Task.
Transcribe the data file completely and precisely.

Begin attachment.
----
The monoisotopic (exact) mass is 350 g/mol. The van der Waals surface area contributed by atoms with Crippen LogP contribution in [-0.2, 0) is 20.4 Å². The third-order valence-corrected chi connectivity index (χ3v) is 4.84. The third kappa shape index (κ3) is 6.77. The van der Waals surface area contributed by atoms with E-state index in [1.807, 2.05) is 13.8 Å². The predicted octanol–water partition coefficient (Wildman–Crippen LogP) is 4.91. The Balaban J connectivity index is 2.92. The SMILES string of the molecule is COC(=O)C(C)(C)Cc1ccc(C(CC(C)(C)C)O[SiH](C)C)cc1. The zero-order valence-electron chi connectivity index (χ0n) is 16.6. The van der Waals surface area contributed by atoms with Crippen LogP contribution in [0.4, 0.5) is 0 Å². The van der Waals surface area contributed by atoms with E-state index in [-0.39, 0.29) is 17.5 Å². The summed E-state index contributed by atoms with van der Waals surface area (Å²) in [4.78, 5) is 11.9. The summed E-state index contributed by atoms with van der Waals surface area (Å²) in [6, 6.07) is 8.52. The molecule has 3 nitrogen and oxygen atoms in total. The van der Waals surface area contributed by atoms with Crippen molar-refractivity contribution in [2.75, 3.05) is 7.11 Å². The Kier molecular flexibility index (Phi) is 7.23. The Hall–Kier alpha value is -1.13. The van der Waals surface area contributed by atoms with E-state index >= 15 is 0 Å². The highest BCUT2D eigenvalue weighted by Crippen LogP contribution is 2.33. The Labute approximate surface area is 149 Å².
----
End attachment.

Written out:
The monoisotopic (exact) mass is 350 g/mol. The van der Waals surface area contributed by atoms with Crippen LogP contribution in [-0.2, 0) is 20.4 Å². The third-order valence-corrected chi connectivity index (χ3v) is 4.84. The third kappa shape index (κ3) is 6.77. The van der Waals surface area contributed by atoms with E-state index in [1.807, 2.05) is 13.8 Å². The predicted octanol–water partition coefficient (Wildman–Crippen LogP) is 4.91. The Balaban J connectivity index is 2.92. The SMILES string of the molecule is COC(=O)C(C)(C)Cc1ccc(C(CC(C)(C)C)O[SiH](C)C)cc1. The zero-order valence-electron chi connectivity index (χ0n) is 16.6. The van der Waals surface area contributed by atoms with Crippen LogP contribution in [0.4, 0.5) is 0 Å². The van der Waals surface area contributed by atoms with E-state index in [-0.39, 0.29) is 17.5 Å². The summed E-state index contributed by atoms with van der Waals surface area (Å²) in [4.78, 5) is 11.9. The summed E-state index contributed by atoms with van der Waals surface area (Å²) in [6, 6.07) is 8.52. The molecule has 3 nitrogen and oxygen atoms in total. The van der Waals surface area contributed by atoms with Crippen molar-refractivity contribution in [2.75, 3.05) is 7.11 Å². The Kier molecular flexibility index (Phi) is 7.23. The Hall–Kier alpha value is -1.13. The van der Waals surface area contributed by atoms with E-state index >= 15 is 0 Å². The highest BCUT2D eigenvalue weighted by Crippen LogP contribution is 2.33. The Labute approximate surface area is 149 Å².